Research itself is a bit harder leap to get into straight from SRE; definitely far fewer junior roles. A lot of companies hire up researchers internally from their red and blue teams. Bug bounties are a way in without operational experience; without doing one or the other it's a bit of a tough sell. I would recommend a year or so on a red team and try to spend as much time as possible doing vuln-researchy things. Find some interesting things, communicate them effectively, and you will be well-poised to get into research.

I work for the Adversary Simulation arm at IBM X-Force Red. Prior to that, I worked at Mandiant and left as a technical manager for the proactive (offensive security) consulting branch.

I’d be happy to chat with you and answer any questions. I have interviewed and hired candidates for these positions many times, and have also been the one in the interview chair. My Twitter handle is in my profile.

In case you’re wondering, Adversary Simulation is a mix of research, implementation, and application of techniques to test security gaps in an organization. Typically, we use social engineering to gain access and must avoid detection by a variety of security measures. The goal is usually to gain access to something specified by the organization without being detected, as the testing is not announced to the security team in advance.

What would you recommend engineers learn or develop a practice for on the design and implementation side of software?

I've followed you there, but I think I can't send a DM if you don't follow me

1. Browse through major findings in USENIX security conferences and make note of major authors and their affiliations.

2. Think about what challenges are generally faced in the field in whatever capacity you're interested in (network security, hardware security, etc.) and what organizations (public/private/solo hacker groups) are actively working towards addressing these challenges.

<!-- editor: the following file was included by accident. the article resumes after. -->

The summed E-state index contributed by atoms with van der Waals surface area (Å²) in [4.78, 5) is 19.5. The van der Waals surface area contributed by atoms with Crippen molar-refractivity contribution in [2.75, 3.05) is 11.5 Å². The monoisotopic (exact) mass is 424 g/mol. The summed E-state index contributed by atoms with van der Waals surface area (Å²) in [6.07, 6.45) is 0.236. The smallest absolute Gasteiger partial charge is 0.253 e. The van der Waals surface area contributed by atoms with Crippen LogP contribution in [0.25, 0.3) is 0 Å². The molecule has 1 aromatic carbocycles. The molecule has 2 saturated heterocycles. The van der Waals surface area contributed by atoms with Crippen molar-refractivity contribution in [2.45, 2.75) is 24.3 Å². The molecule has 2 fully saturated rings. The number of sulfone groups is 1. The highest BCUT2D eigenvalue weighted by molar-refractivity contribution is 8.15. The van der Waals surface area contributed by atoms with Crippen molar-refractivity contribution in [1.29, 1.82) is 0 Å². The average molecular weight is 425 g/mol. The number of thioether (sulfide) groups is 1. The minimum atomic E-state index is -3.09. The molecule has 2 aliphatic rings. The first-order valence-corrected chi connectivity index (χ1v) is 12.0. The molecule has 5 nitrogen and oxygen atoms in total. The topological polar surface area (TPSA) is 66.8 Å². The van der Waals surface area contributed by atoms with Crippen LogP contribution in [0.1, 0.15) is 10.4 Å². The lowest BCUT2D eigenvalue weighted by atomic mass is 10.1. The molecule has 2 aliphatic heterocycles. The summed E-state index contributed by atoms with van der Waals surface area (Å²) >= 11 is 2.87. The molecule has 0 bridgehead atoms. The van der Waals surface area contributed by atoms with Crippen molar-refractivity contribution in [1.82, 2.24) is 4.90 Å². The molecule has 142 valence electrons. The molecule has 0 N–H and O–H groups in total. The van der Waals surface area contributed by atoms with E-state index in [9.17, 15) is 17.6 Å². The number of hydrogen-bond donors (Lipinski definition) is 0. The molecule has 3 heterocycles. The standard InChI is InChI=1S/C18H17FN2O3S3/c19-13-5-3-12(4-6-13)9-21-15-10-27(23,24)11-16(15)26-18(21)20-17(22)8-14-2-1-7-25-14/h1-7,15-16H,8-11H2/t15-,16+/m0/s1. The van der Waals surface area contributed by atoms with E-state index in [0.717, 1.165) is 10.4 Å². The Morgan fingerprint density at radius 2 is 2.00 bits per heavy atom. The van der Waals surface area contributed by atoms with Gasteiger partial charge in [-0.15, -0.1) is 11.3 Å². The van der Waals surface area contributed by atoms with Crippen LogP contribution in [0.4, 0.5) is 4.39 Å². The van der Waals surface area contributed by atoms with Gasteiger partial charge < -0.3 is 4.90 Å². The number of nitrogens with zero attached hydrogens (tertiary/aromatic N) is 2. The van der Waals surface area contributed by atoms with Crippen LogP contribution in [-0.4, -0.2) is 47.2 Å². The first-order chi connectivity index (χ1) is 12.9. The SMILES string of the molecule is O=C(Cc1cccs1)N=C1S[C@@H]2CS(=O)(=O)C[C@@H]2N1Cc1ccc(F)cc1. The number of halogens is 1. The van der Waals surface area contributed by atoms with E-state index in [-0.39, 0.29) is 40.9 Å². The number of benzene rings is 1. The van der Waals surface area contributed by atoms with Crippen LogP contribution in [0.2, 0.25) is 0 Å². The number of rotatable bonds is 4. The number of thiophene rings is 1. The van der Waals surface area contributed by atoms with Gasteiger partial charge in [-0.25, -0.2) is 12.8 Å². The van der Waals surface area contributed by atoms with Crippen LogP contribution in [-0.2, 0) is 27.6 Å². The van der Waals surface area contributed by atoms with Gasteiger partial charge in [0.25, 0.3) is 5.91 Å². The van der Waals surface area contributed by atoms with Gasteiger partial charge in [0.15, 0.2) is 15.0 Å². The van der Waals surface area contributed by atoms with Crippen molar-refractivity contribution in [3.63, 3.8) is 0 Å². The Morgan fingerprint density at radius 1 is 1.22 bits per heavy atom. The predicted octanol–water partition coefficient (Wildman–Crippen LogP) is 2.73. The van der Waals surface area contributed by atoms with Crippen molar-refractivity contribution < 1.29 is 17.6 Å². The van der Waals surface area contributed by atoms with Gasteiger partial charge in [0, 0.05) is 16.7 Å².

3. Do some work, reach out to people, ask some questions, assert your solutions.

USENIX? Lmao. Nothing of note happens there. Hilariously enough, nothing significant happens at BH or DEFCON either. There are other, much smaller conferences for the actual interesting, and novel things.

Any exemplars that come to mind?

I wouldn't be surprised as other posters have opined (and likely accurately) that industry/hacker groups have progressed past academia.

REcon [1] would probably get OP in closer proximity of who they're looking for

[1]: https://recon.cx

As others have noted, that's a pretty broad question. Are you interested in the theoretical or the practical? Do you prefer a scrappy, creative investigation or one within the walls of a big, well-resourced, legitimizing, and bureaucratic organization? How will you serve the needs of others (aka the only way to make money in this world)? What's your current background, professionally and educationally?

Feel free to DM me if you want... I work in cybersecurity at a major university. My role is primarily operational, but I also manage and conduct research. Before that, I was a more independent sort of security geek.

What do you mean “discovering new stuff”?

New vulnerabilities?

New attack vectors against new technology?

New defensive ideas?

Quite some time ago a colleague and myself put together a seminar paper on binary exploitation techniques and their mitigations. Maybe it's helpful to you:


I know you explicitly said you don't want to, but: participate in all the bug bounty programs you can, responsibly disclose through them, wait until patched (or give a hard deadline), then post a technical writeup of the bug to a Substack or the like. That will become your "resume" to get your foot in doors.

Could you give us a few examples of security research jobs?

It seems pretty obvious that you’d need to go into a PhD program in cybersecurity to work on groundbreaking research. Perhaps you mean industry or implementation specific research?

It's really not pretty obvious...says the non-degreed cybersecurity researcher at a major university in the US.